Dissemination of the Hospital Elder Life Program: Implementation, Adaptation, and Successes
J Am Geriatr Soc;2006_HELP Collaborative.pdf (92.40Kb)
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Baker, Dorothy I.
Bradley, Elizabeth H.
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CitationInouye, Sharon K., Dorothy I. Baker, Patricia Fugal, and Elizabeth H. Bradley. 2006. Dissemination of the Hospital Elder Life Program: Implementation, Adaptation, and Successes. Journal of the American Geriatrics Society 54, no.10 (October): 1492–1499.
AbstractOBJECTIVES: To describe the Hospital Elder Life Program (HELP) across dissemination sites, to detail adaptations, and to summarize advantages across sites. DESIGN: Cross-sectional survey. SETTING: HELP sites in acute care hospitals. PARTICIPANTS: Thirteen sites that enrolled 11,344 patients. MEASUREMENTS: Seventy-five closed- and open-ended questions describing details of the HELP site, procedures, staffing, outcomes tracked, and advantages. RESULTS: As of July 1, 2005, HELP had been fully implemented in 13 sites, with a median duration of 24 months (range 6.0–38.0). Although a high degree of fidelity to the original model was maintained, variations existed in staffing patterns, outcome tracking, and recommended HELP procedures. Adaptations were made across multiple domains, including enrollment criteria at 15.4% of sites, screening and assessment tools at 61.5%, and individual intervention protocols at 15.4% to 30.8%. Local circumstances drove these adaptations, with the most common reasons being lack of adequate staffing and logistical constraints. All sites conducted regular HELP staff meetings; other recommended quality assurance procedures were conducted at 46.2% to 92.3% of sites. Reported advantages of HELP included providing an educational resource at 100% of sites, improving hospital outcomes (e.g., delirium and functional decline) at 100%, providing nursing education and improving retention at 100%, enhancing patient and family satisfaction with care at 92.3%, raising visibility for geriatrics at 92.3%, and improving quality of care at 84.6%. CONCLUSION: This report describes the real-world implementation of HELP across 13 sites, documents their local adaptations and successes, and provides insight into how motivated institutions can create change to improve quality of care for older persons.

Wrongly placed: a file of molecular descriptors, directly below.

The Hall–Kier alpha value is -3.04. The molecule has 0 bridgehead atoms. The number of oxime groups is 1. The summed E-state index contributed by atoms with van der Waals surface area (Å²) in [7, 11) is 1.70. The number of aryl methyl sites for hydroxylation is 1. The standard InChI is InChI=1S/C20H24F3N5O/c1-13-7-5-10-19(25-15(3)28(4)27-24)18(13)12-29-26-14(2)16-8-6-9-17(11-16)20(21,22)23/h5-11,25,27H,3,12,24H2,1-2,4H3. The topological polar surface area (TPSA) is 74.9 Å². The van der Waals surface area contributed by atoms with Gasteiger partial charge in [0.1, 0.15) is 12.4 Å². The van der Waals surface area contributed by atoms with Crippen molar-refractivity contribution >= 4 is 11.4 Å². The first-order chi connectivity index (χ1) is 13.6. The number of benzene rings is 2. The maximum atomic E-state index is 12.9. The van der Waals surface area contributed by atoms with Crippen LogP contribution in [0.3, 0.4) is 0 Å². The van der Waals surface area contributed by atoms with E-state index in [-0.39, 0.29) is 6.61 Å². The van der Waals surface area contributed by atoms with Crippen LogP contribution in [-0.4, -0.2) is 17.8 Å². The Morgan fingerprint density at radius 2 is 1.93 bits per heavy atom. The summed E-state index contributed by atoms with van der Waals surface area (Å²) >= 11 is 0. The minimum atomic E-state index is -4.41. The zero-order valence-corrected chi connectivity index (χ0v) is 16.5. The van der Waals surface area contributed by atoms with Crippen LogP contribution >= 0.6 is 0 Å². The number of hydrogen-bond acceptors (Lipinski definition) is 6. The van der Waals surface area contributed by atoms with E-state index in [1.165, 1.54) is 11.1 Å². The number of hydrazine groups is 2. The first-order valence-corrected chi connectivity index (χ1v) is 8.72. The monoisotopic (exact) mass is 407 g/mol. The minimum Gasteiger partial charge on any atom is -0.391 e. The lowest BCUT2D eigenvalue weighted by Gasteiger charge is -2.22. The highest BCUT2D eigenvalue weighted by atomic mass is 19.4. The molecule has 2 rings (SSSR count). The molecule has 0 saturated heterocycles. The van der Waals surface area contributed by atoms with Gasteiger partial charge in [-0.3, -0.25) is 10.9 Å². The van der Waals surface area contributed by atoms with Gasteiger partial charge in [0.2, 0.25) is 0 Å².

Citable link to this pagehttp://nrs.harvard.edu/urn-3:HUL.InstRepos:42668756
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